We didn't think it could get any worse after 2016...and then 2018 happened.
As 2016 rumbled on day after disorienting day, it felt like every moment produced a new dismaying headline. Even as we were torn apart by politics, the nation collectively mourned the sudden and too-soon deaths of so many iconic celebrities, including David Bowie, Prince and Carrie Fisher. When the calendar turned to 2017, many people sighed with relief -- it couldn't get worse than that, right?
Well, yes, actually, it could. Sure, 2017 didn't see the same number of icons pass away -- though Mary Tyler Moore and Tom Petty were both gutting losses -- but frequent despair returned in 2018. This year was filled with heartbreaking deaths, often under terrible circumstances, as well as cultural bombshells, falls from grace, and of course, celebrity breakups. Few years have seen such a wide variety of sad headlines, ranging from the tragic to just plain dumb.
The last few months of 2017 made clear just how screwed up things have been in Hollywood -- and our broader culture -- since time immemorial. After the first New York Times and New Yorker stories dropped about Harvey Weinstein's alleged prolific history of sexual assault, bombshell reports dropped day after day, revealing terrible crimes allegedly committed by so many icons, from Hollywood stars (Dustin Hoffman, Kevin Spacey, Louis CK, Jeffrey Tambor) to media figures (Matt Lauer, Charlie Rose) to many other men in power. The revelations rolled into 2018, which brought allegations against James Franco, former CBS honcho Les Moonves, and many more -- the list still continues to pile up.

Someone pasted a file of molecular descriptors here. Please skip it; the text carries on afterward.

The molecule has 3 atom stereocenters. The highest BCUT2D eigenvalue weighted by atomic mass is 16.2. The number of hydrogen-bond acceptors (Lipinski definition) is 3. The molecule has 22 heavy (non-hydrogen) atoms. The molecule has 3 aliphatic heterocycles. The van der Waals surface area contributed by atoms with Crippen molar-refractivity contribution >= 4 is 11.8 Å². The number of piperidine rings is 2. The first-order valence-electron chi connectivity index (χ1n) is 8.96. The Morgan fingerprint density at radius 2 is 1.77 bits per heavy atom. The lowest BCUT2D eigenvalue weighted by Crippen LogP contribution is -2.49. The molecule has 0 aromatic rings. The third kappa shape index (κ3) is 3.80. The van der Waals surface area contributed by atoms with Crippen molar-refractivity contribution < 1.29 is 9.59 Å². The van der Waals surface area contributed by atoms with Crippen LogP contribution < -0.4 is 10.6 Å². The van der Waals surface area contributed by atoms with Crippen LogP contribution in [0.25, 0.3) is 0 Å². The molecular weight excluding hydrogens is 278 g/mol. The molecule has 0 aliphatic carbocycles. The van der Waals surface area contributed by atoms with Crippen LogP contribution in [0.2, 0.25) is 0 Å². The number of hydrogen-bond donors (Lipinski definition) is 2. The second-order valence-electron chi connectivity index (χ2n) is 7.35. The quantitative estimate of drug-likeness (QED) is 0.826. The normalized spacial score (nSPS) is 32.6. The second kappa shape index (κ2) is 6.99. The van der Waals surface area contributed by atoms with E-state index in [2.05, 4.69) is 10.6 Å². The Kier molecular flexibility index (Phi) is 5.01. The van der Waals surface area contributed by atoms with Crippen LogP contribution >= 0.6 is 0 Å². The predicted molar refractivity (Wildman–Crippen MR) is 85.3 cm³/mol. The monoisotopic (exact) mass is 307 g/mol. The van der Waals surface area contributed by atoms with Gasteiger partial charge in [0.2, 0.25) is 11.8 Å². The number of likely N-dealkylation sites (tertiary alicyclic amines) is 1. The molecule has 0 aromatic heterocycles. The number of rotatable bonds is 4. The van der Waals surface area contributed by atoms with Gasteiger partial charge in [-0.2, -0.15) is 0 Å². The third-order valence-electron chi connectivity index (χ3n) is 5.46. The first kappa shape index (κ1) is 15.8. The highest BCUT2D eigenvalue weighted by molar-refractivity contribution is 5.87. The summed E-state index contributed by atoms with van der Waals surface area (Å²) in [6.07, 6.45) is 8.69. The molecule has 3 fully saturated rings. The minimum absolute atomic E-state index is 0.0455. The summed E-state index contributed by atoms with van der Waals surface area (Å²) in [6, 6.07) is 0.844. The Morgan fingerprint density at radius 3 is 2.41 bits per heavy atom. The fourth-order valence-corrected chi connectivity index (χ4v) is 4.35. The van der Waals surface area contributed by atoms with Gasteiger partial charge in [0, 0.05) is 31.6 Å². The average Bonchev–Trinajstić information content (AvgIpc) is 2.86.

To be clear, this was an avalanche that needed to happen, both to give some semblance of justice to the victims and to put in place measures meant to stop it from happening again. Women have been empowered to speak out and band together, not only to avoid sexual assault, but to fight for equal treatment and pay -- the Michelle Williams scandal, when it was revealed how little she was making compared to Mark Wahlberg on their ironically titled movie "All the Money in the World," was hopefully a game-changer. It just so happened to set the tone for a year of hard headlines that required fortitude just to read and process, and most of the rest of the year's news did not right any wrongs, deliver any justice, or spur any social progress.
Every year has its in memoriam reel, and they always evoke tears, but this year's deaths were particularly upsetting because of the circumstances surrounding them. While Aretha Franklin died at age 76 after years of illness, some of 2018's most high profile deaths were suicides committed by people who by all accounts were happy and tremendously successful.
In June, over the period of just four days, fashion designer and mogul Kate Spade and beloved chef and TV host Anthony Bourdain hanged themselves, cutting short lives still in their prime. Their deaths seemed so senseless and still mystify us six months later, and we'll never get answers as to why such notable and talented people took their own lives.